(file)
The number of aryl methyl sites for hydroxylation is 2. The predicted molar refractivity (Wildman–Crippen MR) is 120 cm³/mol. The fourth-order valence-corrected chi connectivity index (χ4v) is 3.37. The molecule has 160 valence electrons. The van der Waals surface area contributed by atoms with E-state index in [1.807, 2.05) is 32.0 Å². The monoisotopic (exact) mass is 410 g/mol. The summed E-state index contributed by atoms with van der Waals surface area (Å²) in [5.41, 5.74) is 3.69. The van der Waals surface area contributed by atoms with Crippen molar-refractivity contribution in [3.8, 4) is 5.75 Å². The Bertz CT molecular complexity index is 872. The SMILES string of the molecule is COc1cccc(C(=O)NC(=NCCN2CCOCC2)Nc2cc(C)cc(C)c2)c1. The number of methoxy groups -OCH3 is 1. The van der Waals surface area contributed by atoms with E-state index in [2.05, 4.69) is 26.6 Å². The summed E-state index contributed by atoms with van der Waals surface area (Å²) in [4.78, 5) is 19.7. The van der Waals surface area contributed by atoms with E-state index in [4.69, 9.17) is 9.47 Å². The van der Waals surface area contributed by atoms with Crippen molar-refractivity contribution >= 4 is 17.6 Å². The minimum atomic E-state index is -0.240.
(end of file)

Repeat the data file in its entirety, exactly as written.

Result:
The number of aryl methyl sites for hydroxylation is 2. The predicted molar refractivity (Wildman–Crippen MR) is 120 cm³/mol. The fourth-order valence-corrected chi connectivity index (χ4v) is 3.37. The molecule has 160 valence electrons. The van der Waals surface area contributed by atoms with E-state index in [1.807, 2.05) is 32.0 Å². The monoisotopic (exact) mass is 410 g/mol. The summed E-state index contributed by atoms with van der Waals surface area (Å²) in [5.41, 5.74) is 3.69. The van der Waals surface area contributed by atoms with Crippen molar-refractivity contribution in [3.8, 4) is 5.75 Å². The Bertz CT molecular complexity index is 872. The SMILES string of the molecule is COc1cccc(C(=O)NC(=NCCN2CCOCC2)Nc2cc(C)cc(C)c2)c1. The number of methoxy groups -OCH3 is 1. The van der Waals surface area contributed by atoms with E-state index in [2.05, 4.69) is 26.6 Å². The summed E-state index contributed by atoms with van der Waals surface area (Å²) in [4.78, 5) is 19.7. The van der Waals surface area contributed by atoms with E-state index in [4.69, 9.17) is 9.47 Å². The van der Waals surface area contributed by atoms with Crippen molar-refractivity contribution >= 4 is 17.6 Å². The minimum atomic E-state index is -0.240.